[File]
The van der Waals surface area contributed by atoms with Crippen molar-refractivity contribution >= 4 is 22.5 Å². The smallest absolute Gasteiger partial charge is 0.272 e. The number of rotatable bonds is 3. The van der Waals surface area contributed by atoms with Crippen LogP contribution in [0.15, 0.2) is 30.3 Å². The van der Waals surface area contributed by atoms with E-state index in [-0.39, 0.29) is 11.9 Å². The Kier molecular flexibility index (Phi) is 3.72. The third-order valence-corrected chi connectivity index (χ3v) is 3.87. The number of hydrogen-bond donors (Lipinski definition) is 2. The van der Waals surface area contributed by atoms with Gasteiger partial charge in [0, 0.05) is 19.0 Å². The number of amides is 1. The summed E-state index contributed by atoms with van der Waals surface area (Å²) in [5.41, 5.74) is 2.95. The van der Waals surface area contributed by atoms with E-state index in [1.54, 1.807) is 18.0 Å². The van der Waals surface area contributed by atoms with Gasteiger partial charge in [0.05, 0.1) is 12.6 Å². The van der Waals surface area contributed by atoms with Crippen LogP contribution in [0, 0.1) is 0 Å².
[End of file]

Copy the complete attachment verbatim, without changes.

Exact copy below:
The van der Waals surface area contributed by atoms with Crippen molar-refractivity contribution >= 4 is 22.5 Å². The smallest absolute Gasteiger partial charge is 0.272 e. The number of rotatable bonds is 3. The van der Waals surface area contributed by atoms with Crippen LogP contribution in [0.15, 0.2) is 30.3 Å². The van der Waals surface area contributed by atoms with E-state index in [-0.39, 0.29) is 11.9 Å². The Kier molecular flexibility index (Phi) is 3.72. The third-order valence-corrected chi connectivity index (χ3v) is 3.87. The number of hydrogen-bond donors (Lipinski definition) is 2. The van der Waals surface area contributed by atoms with Gasteiger partial charge in [0, 0.05) is 19.0 Å². The number of amides is 1. The summed E-state index contributed by atoms with van der Waals surface area (Å²) in [5.41, 5.74) is 2.95. The van der Waals surface area contributed by atoms with E-state index in [1.54, 1.807) is 18.0 Å². The van der Waals surface area contributed by atoms with Gasteiger partial charge in [0.05, 0.1) is 12.6 Å². The van der Waals surface area contributed by atoms with Crippen LogP contribution in [0, 0.1) is 0 Å².